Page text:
We sat enthralled as the excellent guide explained how the system worked.
Information came in from the radar stations and the Observer Corps (awarded the title Royal by George VI after the battle) and went through to the filter room at Fighter Command, RAF Bentley Priory, where those on duty had only four minutes to decide if the reported aircraft
were friend or foe, or indeed could be explained by flocks of birds or atmospheric conditions. Wooden blocks were moved around the plotting table, which held details about the amount of planes and if they were friendly or hostile.
Once identified as foe, the details of numbers, type of aeroplane, height and direction went directly to Uxbridge. Under intense time pressure, the commander had to study the Tote Board on the back wall, which gave updated information on the air readiness of his available squadrons, and give the order to the airfields to scramble their pilots.
We were almost holding our breath as we began to understand that snap decisions needed to be made instantly – the Germans would be above London in just 20 minutes if not intercepted. The lives of civilians on the ground and pilots in the air hung on the skill and mental strength of those in that room in 1940.
The guide explained what all of the wooden blocks meant, talking us through the Tote Board and how it worked, explaining the colour coding systems, the function of the coloured clock, the numbers and the impact of the weather on the whole thing. It was utterly engrossing and I finally understood how the whole system worked. After years of watching war films, I could now appreciate the details of what was going on.
The critical last days of the battle are well documented, how the terrible damage done by German bombing had damaged the airfields, how the young pilots flew on through their exhaustion often on four sorties a day, how close Britain was to disaster.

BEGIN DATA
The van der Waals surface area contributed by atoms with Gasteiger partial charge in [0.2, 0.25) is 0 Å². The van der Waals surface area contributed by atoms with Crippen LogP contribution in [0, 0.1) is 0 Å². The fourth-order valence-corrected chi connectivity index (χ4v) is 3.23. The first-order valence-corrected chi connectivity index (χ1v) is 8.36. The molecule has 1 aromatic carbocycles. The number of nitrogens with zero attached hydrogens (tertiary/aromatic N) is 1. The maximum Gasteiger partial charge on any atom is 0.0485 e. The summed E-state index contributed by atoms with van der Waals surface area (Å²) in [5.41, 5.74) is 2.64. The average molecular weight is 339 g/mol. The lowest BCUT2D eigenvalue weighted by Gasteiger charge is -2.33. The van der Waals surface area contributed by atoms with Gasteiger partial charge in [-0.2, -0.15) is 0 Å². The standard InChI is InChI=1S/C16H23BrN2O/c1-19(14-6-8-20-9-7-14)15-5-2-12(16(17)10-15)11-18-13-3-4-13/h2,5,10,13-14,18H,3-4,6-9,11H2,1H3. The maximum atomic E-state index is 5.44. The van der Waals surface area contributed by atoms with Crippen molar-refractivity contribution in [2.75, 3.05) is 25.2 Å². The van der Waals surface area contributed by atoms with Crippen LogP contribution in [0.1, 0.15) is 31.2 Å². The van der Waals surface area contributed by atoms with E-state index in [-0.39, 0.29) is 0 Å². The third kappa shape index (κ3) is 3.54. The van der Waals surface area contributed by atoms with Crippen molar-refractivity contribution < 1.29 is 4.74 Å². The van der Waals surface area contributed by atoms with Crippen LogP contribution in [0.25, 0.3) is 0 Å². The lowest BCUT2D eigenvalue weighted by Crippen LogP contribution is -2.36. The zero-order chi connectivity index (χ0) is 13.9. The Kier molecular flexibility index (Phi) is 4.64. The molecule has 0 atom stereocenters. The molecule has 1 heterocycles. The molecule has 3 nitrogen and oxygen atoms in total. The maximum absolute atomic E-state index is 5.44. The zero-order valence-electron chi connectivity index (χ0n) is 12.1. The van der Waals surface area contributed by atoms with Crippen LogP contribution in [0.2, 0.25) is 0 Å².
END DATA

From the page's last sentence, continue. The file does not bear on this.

On 15 September 1940, now known as Battle of Britain Day, every squadron available was in the air to meet the massive threat as Goring sent his Luftwaffe across in huge numbers.
There was a dramatic moment when the guide switched on the red lights for ‘Enemy Sited’ across the entire Tote Board and we could imagine for ourselves the tension that must have crackled in the air at that point.
Churchill happened to be present that day (apparently always insisting on sitting next to the Commander rather than in the remote Visitors’ Viewing Gallery where he should have been) and asked how many planes were held in reserve. ‘None’, was the reply. But that day turned out to be decisive. It was an overwhelming and decisive defeat for the Luftwaffe.
Hitler decided he could not gain the air superiority he needed and switched his attention fully to the terror bombing of the Blitz and the forthcoming invasion of Russia.
In February 1941 Operation Sealion was cancelled and Britain was safe from invasion.
Want to know more about the events on that historic day? This documentary covers that day in detail.
Also from that Operations Room, nearly four years later, all fighter operations were conducted on D-Day. Lines of communication were set up between the Fighter Direction Ships, the Bunker and the RAF squadrons. The Bunker’s Controller gave the order to scramble a squadron towards Normandy, and the Fighter Direction Ships directed the squadron according to events on the ground.
Being in that room truly felt like standing in the footsteps of greatness, and was an incredible moment for all of us.
Visitors were then able to go to the upstairs rooms to view the plotting table and Tote Board from the perspective of the overall commander, (during the Battle of Britain usually Air Chief Marshall Keith Park or Lord Willoughby de Broke) where there were also plenty of artefacts, uniforms and small displays, before returning up the 76 steps to the reality of modern life above.
The main exhibition hall is really well laid out with plenty of clear information boards, some great displays and good interactive stations to attract all ages. Following lines painted on the floor you can follow the steps of the Dowding System to really see the stages of how it worked.
Bakelite telephones ring as you approach them and issue instructions, including sounding the air raid siren or ringing the scramble bell. I couldn’t resist several goes at sounding the air raid siren and imagining the effect it would have had on ordinary civilians who then had to rush for shelters.